Pre-workout supplements are a popular way for bodybuilders, athletes, and other fitness aficionados to get an extra boost before a workout. Whether you've taken pre-workout supplements for a while or are trying for the first time, you might wonder, when is the right time to take a pre-workout break?
If your pre-workout supplement seems less effective than it was in the beginning, it might be time to cycle off and give your body a break. Be especially cautious of habit-forming stimulants.
There is no single recommended schedule for cycling on and off pre-workout supplements, but there are some factors you can consider in your plan. Always check with a doctor before starting a new dietary supplement, especially if you take any medication.
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Check Your Pre-workout Supplement Ingredients
Whether or not you decide to cycle off pre-workout supplements will depend on the ingredients in your chosen blend. While none of the five best pre-workout supplements have extensive long-term use studies, all are considered generally safe. Many supplements, however, contain a blend of ingredients, including vitamins, minerals, proteins, amino acids and herbal ingredients.
Amino acids make up most of the popular pre-workout supplement ingredients — think creatine, alanine, citrulline and the branched-chain amino acids (BCAAs) leucine, isoleucine and valine. Amino acids are the building blocks of protein. Some amino acids are endogenous, like creatine and beta-alanine, which means the body can produce them.
Others you have to consume, which is why eating protein is so important! These are called "essential amino acids" and there are nine of them, including all three BCAAs. The body requires these amino acids to perform many vital functions, including repair and building up new muscle mass in response to exercise. In other words, it makes a lot of sense to take amino acids before a high-intensity workout.
Read more: Protein Vs. Creatine for Muscle Gain
Does Your Supplement Contain Stimulants?
The most important ingredients on the label to look for are stimulants. Many pre-workout supplements contain caffeine or alternatives like guarana, or less safe options like ephedra or yohimbe. A 2016 report in Drug Testing and Analysis found that many supplements have inaccurate information about the content and risks of yohimbe on their labels.
Even caffeine can cause side effects in high enough doses or with long-term use. According to a 2015 report in Current Pharmacology, despite the proven benefits of caffeine to athletes, users can develop both a tolerance to and a dependency on the substance.
Read more: How Do Caffeine Pills Affect the Body?
Watch out for miraculous claims of "easy, effortless" body composition changes and don't be swayed by promises of unrealistic fat loss or muscle gain. These kinds of diet pills may contain unsafe, untested, even unlisted pharmaceutical ingredients that could cause serious harm. The same goes for "natural testosterone boosters" and similar supplements.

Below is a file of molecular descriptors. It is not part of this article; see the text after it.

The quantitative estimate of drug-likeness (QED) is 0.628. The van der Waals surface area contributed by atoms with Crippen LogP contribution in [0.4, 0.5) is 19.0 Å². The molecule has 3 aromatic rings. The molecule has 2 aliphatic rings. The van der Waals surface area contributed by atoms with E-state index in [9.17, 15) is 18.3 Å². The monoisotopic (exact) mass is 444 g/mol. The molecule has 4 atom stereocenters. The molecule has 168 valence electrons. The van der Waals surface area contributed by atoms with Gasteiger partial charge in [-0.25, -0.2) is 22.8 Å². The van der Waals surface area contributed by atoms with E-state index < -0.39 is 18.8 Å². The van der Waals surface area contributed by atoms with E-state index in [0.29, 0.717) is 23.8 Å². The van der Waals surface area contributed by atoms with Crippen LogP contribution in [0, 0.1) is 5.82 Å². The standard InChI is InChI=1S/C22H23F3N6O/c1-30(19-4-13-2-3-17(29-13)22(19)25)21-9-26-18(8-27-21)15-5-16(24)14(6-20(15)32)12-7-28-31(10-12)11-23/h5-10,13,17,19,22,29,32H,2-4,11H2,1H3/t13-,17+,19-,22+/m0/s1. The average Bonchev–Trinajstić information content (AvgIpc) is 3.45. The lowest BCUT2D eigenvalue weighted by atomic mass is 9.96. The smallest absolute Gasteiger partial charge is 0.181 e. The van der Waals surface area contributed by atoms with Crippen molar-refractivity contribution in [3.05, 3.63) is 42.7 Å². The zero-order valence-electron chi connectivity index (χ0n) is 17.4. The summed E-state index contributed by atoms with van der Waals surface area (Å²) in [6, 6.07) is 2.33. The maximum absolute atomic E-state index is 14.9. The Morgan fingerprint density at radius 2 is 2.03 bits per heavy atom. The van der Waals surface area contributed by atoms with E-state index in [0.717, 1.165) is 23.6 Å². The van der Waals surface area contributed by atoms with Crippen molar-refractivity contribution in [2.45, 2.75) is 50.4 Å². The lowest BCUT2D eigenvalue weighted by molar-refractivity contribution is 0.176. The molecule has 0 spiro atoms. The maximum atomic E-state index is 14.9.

A 2019 study in the Journal of Sexual Medicine found that the top supplements on Amazon all lacked definitive evidence that they work, and the FDA does not require dietary supplements to be proven safe or that the claims of its effects be proven true before marketing the item to consumers.
When to Cycle Off Supplements
People who are bodybuilding cycle supplements on or off, or change up their blend, during different phases to get cycle-specific results. Many people use creatine on a cutting cycle in doses to help maintain muscle mass while burning fat, for example.
Creatine is more effective for shorter, higher-intensity workouts focused on muscle-building, according to a July 2012 comprehensive review in the Journal of the International Society of Sports Nutrition. You definitely don't have to take your pre-workout supplements every day, or even before every workout.
Read more: Side Effects of Stopping Creatine
You and your health team can make the best decisions about when it's time to take a pre-workout break. Consult a doctor before you start, so she can help you determine which pre-workout supplements are safe and plan your doses and cycles from there.
- U.S. National Library of Medicine: "Creatine"
- Journal of the International Society of Sports Nutrition: "International Society of Sports Nutrition Position Stand—Safety and Efficacy of Creatine Supplementation in Exercise, Sport, and Medicine"
- Journal of the International Society of Sports Nutrition: "International Society of Sports Nutrition Position Stand—Beta-Alanine"
- U.S. National Library of Medicine: "Protein in Diet"
- U.S. National Library of Medicine: "Guarana"
- U.S. National Library of Medicine: "Ephedra"
- National Center for Complementary and Integrative Health: "Yohimbe"
- Drug Testing and Analysis: "Pharmaceutical Quantities of Yohimbine Found in Dietary Supplements in the USA"
- U.S. National Library of Medicine: "Caffeine"
- Current Neuropharmacology: "Caffeine: Cognitive and Physical Performance Enhancer or Psychoactive Drug?"
- National Center for Complementary and Integrative Health: "Using Dietary Supplements Wisely"
- Journal of Sexual Medicine: "Testosterone Imposters—An Analysis of Popular Online Testosterone Boosting Supplements"
- U.S. Food and Drug Administration: "FDA 101—Dietary Supplements"
- Journal of the International Society of Sports Nutrition: "Creatine Supplementation With Specific View to Exercise/Sports Performance—an Update"
- National Institute of Health: "Dietary Supplements for Exercise and Athletic Performance"
- U.S. National Library of Medicine: "Amino Acids"